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(Updated with closing prices)



) -- The highly anticipated July jobs report showed the economy lost far fewer positions than Wall Street had anticipated, helping stocks log another positive week.


Dow Jones Industrial Average

rose 113.81 points, or 1.2%, at 9370.07, while the

S&P 500

tacked on 13.4 points, or 1.3%, to 1010.48, a 10-month high. The

Nasdaq Composite

edged up 27.09 points, or 1.4%, to 2000.25.

Twenty-four of 30 Dow stocks closed in positive territory Friday -- the index went all green for a spell -- closing out the week on a high note. For the five-day session, the index gained 2.2%, the S&P 500 gained 2.3%, and the Nasdaq edged up 1.1%.

Financials were among the outperformers with the KBW Bank index popping 4.9%. But it's a "short squeeze building into a 'blow off' top,' " says Jeff Saut, chief investment strategist at Raymond James, of the strength in financials. Ninety-six percent of the financials are above their 50-day moving averages, he added, as evidence that they are overbought.

American International Group

(AIG) - Get American International Group, Inc. Report

shares were also 20.5% higher after the insurer reported its first quarterly profit since 2007.

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Investor enthusiasm bubbled over with the government's report on July unemployment earlier in the day.

Nonfarm payrolls

lost 247,000 jobs in July, less than the 325,000 expected. Unemployment was at 9.4%, a drop from 9.5% in June. Wall Street had anticipated a higher rate of 9.6%.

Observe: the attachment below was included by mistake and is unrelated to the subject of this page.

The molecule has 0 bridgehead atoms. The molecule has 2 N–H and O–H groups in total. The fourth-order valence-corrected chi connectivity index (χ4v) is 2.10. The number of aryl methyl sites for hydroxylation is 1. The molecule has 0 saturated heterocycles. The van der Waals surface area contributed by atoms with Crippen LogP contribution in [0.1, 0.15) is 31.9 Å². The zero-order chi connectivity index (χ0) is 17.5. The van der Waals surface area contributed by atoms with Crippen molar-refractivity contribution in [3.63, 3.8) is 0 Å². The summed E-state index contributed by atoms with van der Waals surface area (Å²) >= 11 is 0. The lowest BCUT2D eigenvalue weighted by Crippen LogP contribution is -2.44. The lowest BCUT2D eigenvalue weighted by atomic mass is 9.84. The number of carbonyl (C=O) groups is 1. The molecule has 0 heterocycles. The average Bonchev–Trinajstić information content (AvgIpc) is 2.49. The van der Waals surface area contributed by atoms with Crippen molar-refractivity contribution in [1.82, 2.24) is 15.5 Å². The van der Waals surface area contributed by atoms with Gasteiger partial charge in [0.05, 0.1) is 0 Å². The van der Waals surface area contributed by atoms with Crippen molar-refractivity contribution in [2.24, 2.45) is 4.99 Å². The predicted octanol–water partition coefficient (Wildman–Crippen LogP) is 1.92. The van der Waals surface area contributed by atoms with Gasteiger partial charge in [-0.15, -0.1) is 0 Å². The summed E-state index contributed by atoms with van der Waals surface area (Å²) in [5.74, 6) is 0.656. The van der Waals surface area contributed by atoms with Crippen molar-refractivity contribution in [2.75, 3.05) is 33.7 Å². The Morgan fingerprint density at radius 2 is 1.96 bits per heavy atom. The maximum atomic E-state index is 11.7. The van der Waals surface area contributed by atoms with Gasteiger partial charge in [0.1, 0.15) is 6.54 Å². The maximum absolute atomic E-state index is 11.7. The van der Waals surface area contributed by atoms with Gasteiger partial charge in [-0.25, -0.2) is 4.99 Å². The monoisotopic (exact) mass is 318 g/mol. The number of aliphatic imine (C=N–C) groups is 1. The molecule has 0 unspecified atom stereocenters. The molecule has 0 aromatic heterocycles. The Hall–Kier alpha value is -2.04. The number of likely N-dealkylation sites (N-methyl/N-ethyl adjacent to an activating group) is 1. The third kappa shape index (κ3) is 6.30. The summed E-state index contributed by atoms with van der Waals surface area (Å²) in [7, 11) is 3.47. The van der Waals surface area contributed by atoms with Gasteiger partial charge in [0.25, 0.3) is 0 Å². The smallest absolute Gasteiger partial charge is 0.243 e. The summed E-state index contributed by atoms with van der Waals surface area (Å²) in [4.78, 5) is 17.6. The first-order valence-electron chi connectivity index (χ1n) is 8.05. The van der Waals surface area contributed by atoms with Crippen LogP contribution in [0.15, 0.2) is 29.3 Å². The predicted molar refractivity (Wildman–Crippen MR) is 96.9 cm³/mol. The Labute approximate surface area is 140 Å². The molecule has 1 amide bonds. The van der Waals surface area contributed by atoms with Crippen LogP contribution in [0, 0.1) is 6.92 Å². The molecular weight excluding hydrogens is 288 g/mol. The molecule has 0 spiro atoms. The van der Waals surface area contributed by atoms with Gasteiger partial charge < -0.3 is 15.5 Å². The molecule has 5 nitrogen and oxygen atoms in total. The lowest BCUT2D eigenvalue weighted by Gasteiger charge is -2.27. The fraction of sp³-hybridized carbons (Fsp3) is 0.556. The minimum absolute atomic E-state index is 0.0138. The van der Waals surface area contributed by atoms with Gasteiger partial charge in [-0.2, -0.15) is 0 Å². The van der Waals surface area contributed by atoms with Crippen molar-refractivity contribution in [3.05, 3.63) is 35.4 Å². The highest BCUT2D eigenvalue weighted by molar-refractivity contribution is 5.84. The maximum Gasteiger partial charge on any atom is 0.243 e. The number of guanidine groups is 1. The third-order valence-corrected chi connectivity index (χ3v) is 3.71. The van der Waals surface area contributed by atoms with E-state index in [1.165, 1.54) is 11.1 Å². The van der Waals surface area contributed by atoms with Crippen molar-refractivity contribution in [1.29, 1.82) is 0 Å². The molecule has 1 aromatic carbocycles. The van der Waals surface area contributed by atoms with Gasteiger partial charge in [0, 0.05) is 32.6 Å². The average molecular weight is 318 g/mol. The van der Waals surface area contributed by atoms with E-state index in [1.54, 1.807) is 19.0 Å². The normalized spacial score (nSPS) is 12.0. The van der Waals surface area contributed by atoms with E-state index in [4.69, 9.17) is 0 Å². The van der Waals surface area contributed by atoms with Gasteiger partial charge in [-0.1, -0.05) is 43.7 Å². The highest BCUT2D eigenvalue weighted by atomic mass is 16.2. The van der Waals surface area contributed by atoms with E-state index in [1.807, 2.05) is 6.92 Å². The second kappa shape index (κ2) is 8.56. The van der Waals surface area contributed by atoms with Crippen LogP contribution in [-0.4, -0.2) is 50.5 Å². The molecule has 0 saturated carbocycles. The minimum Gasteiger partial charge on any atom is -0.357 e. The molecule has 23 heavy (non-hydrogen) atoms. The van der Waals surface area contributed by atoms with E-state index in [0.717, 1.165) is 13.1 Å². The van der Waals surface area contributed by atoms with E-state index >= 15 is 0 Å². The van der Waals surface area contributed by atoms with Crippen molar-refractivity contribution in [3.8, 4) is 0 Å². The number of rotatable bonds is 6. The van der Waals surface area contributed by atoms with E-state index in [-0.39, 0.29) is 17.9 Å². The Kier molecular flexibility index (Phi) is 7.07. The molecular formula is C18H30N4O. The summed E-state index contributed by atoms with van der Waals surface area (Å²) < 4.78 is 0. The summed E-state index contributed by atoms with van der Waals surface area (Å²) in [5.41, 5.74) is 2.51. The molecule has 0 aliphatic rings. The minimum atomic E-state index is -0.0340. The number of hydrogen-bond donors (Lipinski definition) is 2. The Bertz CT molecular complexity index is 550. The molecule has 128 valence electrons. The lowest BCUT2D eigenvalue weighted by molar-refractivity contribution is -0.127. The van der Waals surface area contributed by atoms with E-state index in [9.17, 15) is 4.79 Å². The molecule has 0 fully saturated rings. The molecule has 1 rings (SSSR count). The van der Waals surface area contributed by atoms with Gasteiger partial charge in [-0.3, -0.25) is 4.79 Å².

"While job losses remain generally high and were widespread across industry, clearly the pace of job destruction is substantially less than what we were seeing in the early part of the year," says Saut. "So obviously it's constructive and the equity markets are responding accordingly."

Click below to hear my entire conversation with Saut, including whether he thinks future unemployment reports will mirror these results, what will drive the next round of earnings and how he's playing today's market.

A report earlier in the week that showed more job losses in the private sector than expected added to market uncertainty ahead of Friday's unemployment report, making the upside surprise even more significant.

In an absolute sense, it's still a bad report, but most of the details point to things moving in the right direction, says Mike Feroli, U.S. economist for JPMorgan Chase. "It confirms what the financial markets have been telling you, which is that we're pulling out of the spiral and seeing improvement."

Traders also were digesting an unexpected loss at


(RBS) - Get Royal Bank of Scotland Group Plc Report

and, on the other hand, the first quarterly profit since 2007 at AIG.


(RBS) - Get Royal Bank of Scotland Group Plc Report

, the biggest bank controlled by the U.K government, surprised the market with a

first-half loss

. Writedowns on bad debt increased, initially sending futures lower before the much-better-than-expected jobs report.

"There is every sign that our financial performance over the next two years, at a group level, will be poor due to the severe economic downturn in 2008 and 2009 and consequent impact on impairments and funding costs," CEO Stephen Hester said in a statement. Shares fell 12.4% to $16.02.

Meanwhile, insurer AIG swung to a second-quarter profit of $1.82 billion, or $2.30 a share, as many of its businesses stabilized in the period.

Commodities were mixed following the jobs report. Oil fell $1.01, to $70.93 a barrel. Gold fell $3.40 to $959.50 an ounce.

The dollar was stronger vs. the pound, euro and yen.

At the same time, longer-dated Treasuries were falling in price and rising in yield. The 10-year was down 26/32 to yield 3.85%, while the 30-year lost 1-07/32, yielding 4.61%.

Stocks abroad were mixed with Frankfurt's DAX and London's FTSE 100 up1.7% and 0.9%, respectively. In Asia, Hong Kong's Hang Seng edged down 2.5%, while Japan's Nikkei rose 0.2% during their session.


Written by Elizabeth Trotta in New York.